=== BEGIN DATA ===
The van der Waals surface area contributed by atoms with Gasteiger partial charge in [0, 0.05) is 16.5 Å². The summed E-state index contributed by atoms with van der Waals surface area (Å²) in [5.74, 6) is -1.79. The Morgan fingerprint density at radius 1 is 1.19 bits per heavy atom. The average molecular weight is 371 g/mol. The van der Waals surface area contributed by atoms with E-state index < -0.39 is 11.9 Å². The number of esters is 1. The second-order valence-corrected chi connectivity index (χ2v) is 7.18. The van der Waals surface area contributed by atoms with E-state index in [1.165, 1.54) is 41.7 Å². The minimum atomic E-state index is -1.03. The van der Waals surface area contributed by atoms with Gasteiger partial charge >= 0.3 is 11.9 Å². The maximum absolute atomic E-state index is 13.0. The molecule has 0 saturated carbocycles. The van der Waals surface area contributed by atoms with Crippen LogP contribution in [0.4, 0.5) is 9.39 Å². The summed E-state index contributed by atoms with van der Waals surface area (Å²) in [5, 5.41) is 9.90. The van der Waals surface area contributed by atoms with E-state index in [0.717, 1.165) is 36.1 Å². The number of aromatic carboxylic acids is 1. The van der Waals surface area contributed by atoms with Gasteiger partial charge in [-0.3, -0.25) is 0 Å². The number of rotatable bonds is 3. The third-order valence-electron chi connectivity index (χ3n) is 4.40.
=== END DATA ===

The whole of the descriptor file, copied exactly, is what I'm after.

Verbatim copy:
The van der Waals surface area contributed by atoms with Gasteiger partial charge in [0, 0.05) is 16.5 Å². The summed E-state index contributed by atoms with van der Waals surface area (Å²) in [5.74, 6) is -1.79. The Morgan fingerprint density at radius 1 is 1.19 bits per heavy atom. The average molecular weight is 371 g/mol. The van der Waals surface area contributed by atoms with E-state index < -0.39 is 11.9 Å². The number of esters is 1. The second-order valence-corrected chi connectivity index (χ2v) is 7.18. The van der Waals surface area contributed by atoms with E-state index in [1.165, 1.54) is 41.7 Å². The minimum atomic E-state index is -1.03. The van der Waals surface area contributed by atoms with Gasteiger partial charge >= 0.3 is 11.9 Å². The maximum absolute atomic E-state index is 13.0. The molecule has 0 saturated carbocycles. The van der Waals surface area contributed by atoms with Crippen LogP contribution in [0.4, 0.5) is 9.39 Å². The summed E-state index contributed by atoms with van der Waals surface area (Å²) in [5, 5.41) is 9.90. The van der Waals surface area contributed by atoms with E-state index in [0.717, 1.165) is 36.1 Å². The number of aromatic carboxylic acids is 1. The van der Waals surface area contributed by atoms with Gasteiger partial charge in [-0.3, -0.25) is 0 Å². The number of rotatable bonds is 3. The third-order valence-electron chi connectivity index (χ3n) is 4.40.